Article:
September 26th, 2006

In response to overwhelming demand (ok, just one person – thanks Nick ;) I’ve added a small Vanilla forum. If you have any questions feel free to start a new topic there or place a comment on any post.

View ClonePanel Forum

Edit: Forum changed from SMF to Vanilla, link changed accordingly.

ClonePanel on MS Windows XP

August 14th, 2006

I just installed the latest version of Cygwin and tried it out. The developers have done a truly great job with that because to my surprise it worked!

There was one small glitch – the IP address used on the remote server had some strange characters added, which initially killed the automated remote login. It turned out that I had an escape code entered in front of the IP address of the local server. On further experiment, when entering data at a prompt on the Cygwin terminal, using the cursor keys (up, down, left, right arrows) enters an escape sequence which is invisible but is read by the script. (The same thing happens using PuTTY connecting to a Linux server except that the characters are visible, so are easily deleted.)

So the fix is not to use the arrow keys when prompted for input (backspace seems ok). If you do have problems then check the config file carefully for extra characters – edit the file (eg. clonepanel/hosts/HOSTNAME/config) don’t just print it out, since these characters don’t display!

I’ve now successfully tested backup and sync, get and set dns zone on Cygwin. I’ll take this further when I get the time, unless anyone else would like to continue…?

If you’re interested in using Cygwin for ClonePanel you will need rsync, OpenSSH, openssl, openssl-devel and cron installed in addition to the defaults – just select these from the list during setup. rsync and OpenSSH are under “Net”, cron is under “Admin”, openssl and openssl-devel under “Libs”. Nano / pico fans and anyone wanting a simple easy-to-use editor should also select nano from the “Editors” section.

Edit 1: Added openssl and openssl-devel to list of required modules after testing get_dns and set_dns scripts (these are libraries required by the Net::DNS perl modules).

Edit 2: Changed glitch explanation in the light of further investigation (original below).

I’ll try to work out a fix for this but in the meantime the work-around is to set up the new account with ./account add as in the standard instructions. It will set up the remote key, attempt to test it and fail. Then go into the account on the host server and edit the .ssh/authorized_keys file. On the last line you should see something like:

from=”″,command=”/home/username/cp0.30/scripts/sync_r” ssh-dss AAA…

Where the IP address and username would be whatever you just entered. This is followed by a long string of characters that make up the key.

If you see other characters between the from=” and your IP address, delete them and save the file.

Then back on the cygwin computer, type:

./sync_remote -u username -H HOSTNAME

to complete the setting up of the remote system (interrupted earlier by the error). If you get no errors this time you should be good to go!

Backup / monitoring system on a VPS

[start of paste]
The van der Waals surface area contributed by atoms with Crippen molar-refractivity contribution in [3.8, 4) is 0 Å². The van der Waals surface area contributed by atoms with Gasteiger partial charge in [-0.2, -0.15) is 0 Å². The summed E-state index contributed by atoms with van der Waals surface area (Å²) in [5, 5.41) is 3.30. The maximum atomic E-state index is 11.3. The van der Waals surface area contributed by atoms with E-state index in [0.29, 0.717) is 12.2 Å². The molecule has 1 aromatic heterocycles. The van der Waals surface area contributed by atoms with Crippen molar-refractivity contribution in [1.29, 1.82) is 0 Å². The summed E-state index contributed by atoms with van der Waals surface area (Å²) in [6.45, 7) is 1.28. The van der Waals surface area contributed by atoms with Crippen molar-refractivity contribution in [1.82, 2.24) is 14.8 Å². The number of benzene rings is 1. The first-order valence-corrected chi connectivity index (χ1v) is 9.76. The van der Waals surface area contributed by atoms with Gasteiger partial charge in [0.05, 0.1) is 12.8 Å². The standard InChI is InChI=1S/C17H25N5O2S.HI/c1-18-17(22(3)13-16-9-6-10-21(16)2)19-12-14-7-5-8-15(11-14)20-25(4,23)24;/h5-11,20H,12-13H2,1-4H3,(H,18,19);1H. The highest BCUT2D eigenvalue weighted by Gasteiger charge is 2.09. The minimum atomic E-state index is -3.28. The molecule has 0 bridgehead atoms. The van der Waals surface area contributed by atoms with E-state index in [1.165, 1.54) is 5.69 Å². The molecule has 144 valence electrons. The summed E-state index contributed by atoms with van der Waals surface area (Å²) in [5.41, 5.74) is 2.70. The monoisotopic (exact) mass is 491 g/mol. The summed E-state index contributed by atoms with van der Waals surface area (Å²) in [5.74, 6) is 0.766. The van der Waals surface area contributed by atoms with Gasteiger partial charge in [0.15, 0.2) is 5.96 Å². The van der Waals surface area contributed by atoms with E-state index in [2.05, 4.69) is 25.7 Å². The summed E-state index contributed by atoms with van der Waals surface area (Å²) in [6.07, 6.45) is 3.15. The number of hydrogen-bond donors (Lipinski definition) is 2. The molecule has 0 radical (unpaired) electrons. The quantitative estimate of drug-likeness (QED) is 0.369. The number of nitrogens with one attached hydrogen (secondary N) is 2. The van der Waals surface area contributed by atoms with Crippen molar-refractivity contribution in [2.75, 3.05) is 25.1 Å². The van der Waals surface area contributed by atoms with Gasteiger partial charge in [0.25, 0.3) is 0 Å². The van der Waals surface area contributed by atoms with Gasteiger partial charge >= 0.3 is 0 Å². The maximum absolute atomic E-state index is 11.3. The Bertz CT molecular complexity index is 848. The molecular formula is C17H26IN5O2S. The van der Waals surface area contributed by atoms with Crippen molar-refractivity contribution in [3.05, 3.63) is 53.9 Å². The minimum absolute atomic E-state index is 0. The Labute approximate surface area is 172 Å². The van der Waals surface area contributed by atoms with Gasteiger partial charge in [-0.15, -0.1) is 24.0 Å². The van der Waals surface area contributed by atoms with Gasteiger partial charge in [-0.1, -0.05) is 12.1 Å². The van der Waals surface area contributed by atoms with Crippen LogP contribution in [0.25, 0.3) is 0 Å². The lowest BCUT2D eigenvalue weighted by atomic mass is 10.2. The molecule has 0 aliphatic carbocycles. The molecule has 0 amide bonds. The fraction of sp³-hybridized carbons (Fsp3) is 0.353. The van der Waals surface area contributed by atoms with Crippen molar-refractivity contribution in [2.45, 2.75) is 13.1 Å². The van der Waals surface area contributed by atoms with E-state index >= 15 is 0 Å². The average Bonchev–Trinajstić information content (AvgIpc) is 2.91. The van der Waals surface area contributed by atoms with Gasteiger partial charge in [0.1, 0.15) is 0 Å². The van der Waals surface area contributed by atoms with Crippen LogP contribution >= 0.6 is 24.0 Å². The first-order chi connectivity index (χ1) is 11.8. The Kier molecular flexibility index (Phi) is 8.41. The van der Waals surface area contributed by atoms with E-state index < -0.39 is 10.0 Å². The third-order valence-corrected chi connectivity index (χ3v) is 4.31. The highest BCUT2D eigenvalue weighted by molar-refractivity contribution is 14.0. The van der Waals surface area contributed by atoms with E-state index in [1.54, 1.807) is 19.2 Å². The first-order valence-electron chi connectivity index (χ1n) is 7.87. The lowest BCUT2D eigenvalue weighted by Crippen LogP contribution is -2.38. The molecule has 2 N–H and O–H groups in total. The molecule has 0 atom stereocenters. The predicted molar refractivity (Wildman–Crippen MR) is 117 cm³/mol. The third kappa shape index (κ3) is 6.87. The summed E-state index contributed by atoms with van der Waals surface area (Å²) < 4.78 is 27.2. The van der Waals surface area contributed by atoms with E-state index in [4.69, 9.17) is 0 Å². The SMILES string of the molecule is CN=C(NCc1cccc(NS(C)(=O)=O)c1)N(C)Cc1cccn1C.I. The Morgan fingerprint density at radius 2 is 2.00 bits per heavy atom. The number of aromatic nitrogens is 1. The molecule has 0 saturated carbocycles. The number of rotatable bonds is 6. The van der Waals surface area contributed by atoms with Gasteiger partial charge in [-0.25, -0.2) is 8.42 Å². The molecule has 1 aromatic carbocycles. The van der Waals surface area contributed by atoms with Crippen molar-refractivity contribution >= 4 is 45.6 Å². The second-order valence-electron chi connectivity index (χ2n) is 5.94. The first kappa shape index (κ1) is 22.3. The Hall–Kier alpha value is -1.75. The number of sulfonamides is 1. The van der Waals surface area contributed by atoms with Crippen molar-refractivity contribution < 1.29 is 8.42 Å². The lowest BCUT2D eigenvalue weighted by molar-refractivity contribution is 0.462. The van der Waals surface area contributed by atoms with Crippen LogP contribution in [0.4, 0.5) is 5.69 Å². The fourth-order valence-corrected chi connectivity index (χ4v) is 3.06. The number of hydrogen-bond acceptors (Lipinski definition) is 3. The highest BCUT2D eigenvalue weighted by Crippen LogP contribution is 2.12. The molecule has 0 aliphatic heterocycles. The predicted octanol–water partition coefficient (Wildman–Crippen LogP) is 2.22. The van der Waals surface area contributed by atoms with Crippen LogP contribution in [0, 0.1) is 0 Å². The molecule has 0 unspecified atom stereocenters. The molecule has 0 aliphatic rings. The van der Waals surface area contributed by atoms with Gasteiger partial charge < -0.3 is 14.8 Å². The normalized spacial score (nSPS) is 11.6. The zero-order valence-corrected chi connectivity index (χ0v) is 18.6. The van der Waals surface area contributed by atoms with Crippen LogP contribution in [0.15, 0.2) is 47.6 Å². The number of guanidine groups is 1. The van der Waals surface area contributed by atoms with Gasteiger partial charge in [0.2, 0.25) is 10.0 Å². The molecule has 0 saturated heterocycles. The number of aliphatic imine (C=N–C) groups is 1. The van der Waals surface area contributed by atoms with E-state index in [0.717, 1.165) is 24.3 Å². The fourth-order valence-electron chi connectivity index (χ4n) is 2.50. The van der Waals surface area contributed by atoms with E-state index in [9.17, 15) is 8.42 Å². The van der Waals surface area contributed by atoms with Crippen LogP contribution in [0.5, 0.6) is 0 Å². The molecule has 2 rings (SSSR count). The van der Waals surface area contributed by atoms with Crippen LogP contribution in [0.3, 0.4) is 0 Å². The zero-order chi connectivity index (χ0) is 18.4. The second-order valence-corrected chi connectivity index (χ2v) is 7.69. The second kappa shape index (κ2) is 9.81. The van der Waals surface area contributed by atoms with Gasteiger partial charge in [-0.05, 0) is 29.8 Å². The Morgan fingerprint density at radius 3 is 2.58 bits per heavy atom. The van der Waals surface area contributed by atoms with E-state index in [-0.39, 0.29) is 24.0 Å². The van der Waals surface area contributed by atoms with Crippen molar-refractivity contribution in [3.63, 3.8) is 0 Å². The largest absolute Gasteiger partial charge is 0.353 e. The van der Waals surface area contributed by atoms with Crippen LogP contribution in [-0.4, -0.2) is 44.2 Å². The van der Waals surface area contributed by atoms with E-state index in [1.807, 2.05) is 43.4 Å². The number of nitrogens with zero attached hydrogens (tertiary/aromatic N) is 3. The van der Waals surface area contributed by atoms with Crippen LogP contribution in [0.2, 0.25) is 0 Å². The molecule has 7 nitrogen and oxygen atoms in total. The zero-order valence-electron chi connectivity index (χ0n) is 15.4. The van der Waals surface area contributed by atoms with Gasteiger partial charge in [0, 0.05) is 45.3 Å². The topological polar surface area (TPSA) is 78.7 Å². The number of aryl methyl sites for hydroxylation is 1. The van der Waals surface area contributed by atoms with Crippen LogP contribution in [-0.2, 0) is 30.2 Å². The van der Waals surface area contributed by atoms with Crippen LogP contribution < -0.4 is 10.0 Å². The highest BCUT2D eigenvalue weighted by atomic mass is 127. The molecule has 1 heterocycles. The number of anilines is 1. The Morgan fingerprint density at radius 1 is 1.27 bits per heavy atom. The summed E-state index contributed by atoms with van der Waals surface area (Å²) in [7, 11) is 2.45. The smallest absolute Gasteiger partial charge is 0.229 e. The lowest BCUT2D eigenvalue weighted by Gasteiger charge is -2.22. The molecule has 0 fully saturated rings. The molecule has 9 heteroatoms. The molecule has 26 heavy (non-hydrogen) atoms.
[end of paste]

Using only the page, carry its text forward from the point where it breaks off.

August 13th, 2006

I just moved the main clonepanel system (for backup and monitoring) to a small Xen VPS from VPSLand.com – 96Mb memory, 192Mb swap and 4Gb disk space (2Gb usable space with the operating system taking up the rest). A tiny package at a very reasonable price (US$12 per month), yet it’s performing brilliantly!

The biggest client account (a little over 500Mb in total) was syncronized – a complete download – the first time in 9.5 minutes (effectively around 900kB/s). Syncing a second time required 4 small databases dumped and downloaded plus checking all files (although none had changed) – all done in 9 seconds.

It’s early days yet but I really like the Xen system with dedicated memory that cannot be given away to other virtual servers on the same node – I’ve seen no trace of that little lag that seems so common on all Virtuozzo systems I’ve tried.

More reviews in the hosting category, coming shortly.

Version 0.30 alpha

July 28th, 2006

The first version to be made publicly-available – if you’re interested in being a guinea pig alpha tester please be sure to let me know what you think – you can drop me an e-mail or add a comment here.


Latest version should always be at: clonepanel.com/latest/

This version is at: clonepanel.com/downloads/clonepanel_0.30.tar.gz

Please see the installation instructions.

ClonePanel web site (WordPress version)

July 21st, 2006

I was updating the old web site to the latest version of Xaraya (1.1) and getting frustrated with some of the changes that demand modification of existing themes.

I’ve also been working on a couple of WordPress sites recently and loved the tiny code-base and the simplicity of integrating my own php code into a WordPress site.

Don’t get me wrong – I like Xaraya but it’s a huge beast! And if I’m going to be developing and maintaining other WordPress sites it makes more sense for me to concentrate on that rather than learning how to do the same things through Xaraya…

So I deleted Xaraya, downloaded WordPress and a neat theme from themes.wordpress.net and a couple of hours later here it is – the new WordPress-powered ClonePanel.